Optimism in investing these days often resembles the pessimism of only a few years ago.
Until the coronavirus struck in the United States earlier this year, upbeat forecasters invariably expected that the economy would expand: The only question was how quickly it would grow. Now, even in the best of circumstances, the economy will be smaller on Dec. 31 than it was at the beginning of this year, and nearly everyone agrees that without another dose of fiscal stimulus, prosperity will slip further from many people’s grasp.
What’s more, the world remains afflicted by a lethal pandemic and the United States is enduring a vituperative and divisive election campaign. Maintaining a laserlike focus on the stock and bond markets amid these crises is a challenging, if not impossible, feat.
Still, investors who have stuck with stocks despite all of the gloom have reaped great rewards, while bond investors have held onto their capital, even if they haven’t generated much income. Those who shudder at the current state of the world can still hope — and plan for — a better day.
Maintaining a well-tempered view of the future is, after all, a cornerstone of long-term investing. Without enough optimism to justify taking at least some risk, your money won’t grow in the years ahead. But without sober regard for the potential for further disasters, you could easily squander your chances for a prosperous future.
Take the stock market in the three months through September. If you were too frightened by the disarray and the disease spreading around the world to hold stocks, you would have missed an 8.5 percent gain in the S&P 500 on top of the roughly 20 percent gain of the previous three months. Yet the stock market collapse of February and March is still too recent a memory to encourage much exuberance now. What is an investor to do?
We’ve got some suggestions on ways to hedge your bets, and plenty of analysis and perspective, in our quarterly report on investing.
The market has had a great run. But it’s hard to be confident that it will continue.
The stock market has exceeded most people’s expectations in the months since it hit bottom in late March. Strategists are divided on where it will go now, and on which market sectors are the best bets for the next several months.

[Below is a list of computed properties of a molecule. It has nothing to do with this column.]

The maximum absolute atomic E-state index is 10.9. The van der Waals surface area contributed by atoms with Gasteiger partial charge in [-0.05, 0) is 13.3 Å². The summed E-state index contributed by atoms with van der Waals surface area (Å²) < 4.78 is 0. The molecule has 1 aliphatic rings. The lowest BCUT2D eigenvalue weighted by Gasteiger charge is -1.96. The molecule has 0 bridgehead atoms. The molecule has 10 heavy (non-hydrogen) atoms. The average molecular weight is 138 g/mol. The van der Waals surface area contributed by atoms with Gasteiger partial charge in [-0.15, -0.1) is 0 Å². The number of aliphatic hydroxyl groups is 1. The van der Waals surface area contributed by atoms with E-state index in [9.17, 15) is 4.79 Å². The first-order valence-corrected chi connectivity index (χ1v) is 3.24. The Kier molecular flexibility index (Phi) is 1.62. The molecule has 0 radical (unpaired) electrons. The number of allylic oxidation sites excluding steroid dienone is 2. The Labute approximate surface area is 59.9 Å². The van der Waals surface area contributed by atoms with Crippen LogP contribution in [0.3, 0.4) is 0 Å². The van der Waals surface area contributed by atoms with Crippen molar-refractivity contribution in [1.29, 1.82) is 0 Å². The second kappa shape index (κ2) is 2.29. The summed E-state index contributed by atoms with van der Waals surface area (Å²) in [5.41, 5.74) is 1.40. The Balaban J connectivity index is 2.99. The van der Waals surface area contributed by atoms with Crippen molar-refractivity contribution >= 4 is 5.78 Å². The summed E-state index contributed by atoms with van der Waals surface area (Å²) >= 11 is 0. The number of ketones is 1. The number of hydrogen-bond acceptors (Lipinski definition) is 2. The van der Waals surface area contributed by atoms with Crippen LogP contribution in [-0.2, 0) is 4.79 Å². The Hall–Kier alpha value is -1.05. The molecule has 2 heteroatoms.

Baby boomers counting on bonds for retirement income are running into a problem.
U.S. Treasuries have been the bonds of choice for safe retirement income. But interest rates are extremely low — and seem likely to remain so for years go come. As a result, they could deliver no real return for the next decade, pushing retirees into other holdings, including annuities and stocks.
After years of putting money away, our columnist realizes it’s time to focus on helping others.
He has been working and saving for decades but one day he had a happy realization: He really doesn’t need anything else. It’s time to turn his attention to other things, including aiding those who are more needy.
Money market funds are paying almost nothing, and a big shake-up is underway.
When you need a place to park your money, money market funds have typically been a convenient choice. Now, with interest rates near zero, some funds are shutting down but many are waiving their fees.
Stocks that pay high dividends are appealing in a time of low interest rates, but funds that hold them may be less steady than you think.
The yield from a dividend fund can beat the scant rates paid these days by Treasuries and investment-grade bonds. But as always in investing, there is a price: You must be able to stomach the ups and downs of the underlying stocks.
For other views of the financial world, take a deeper look at our report:
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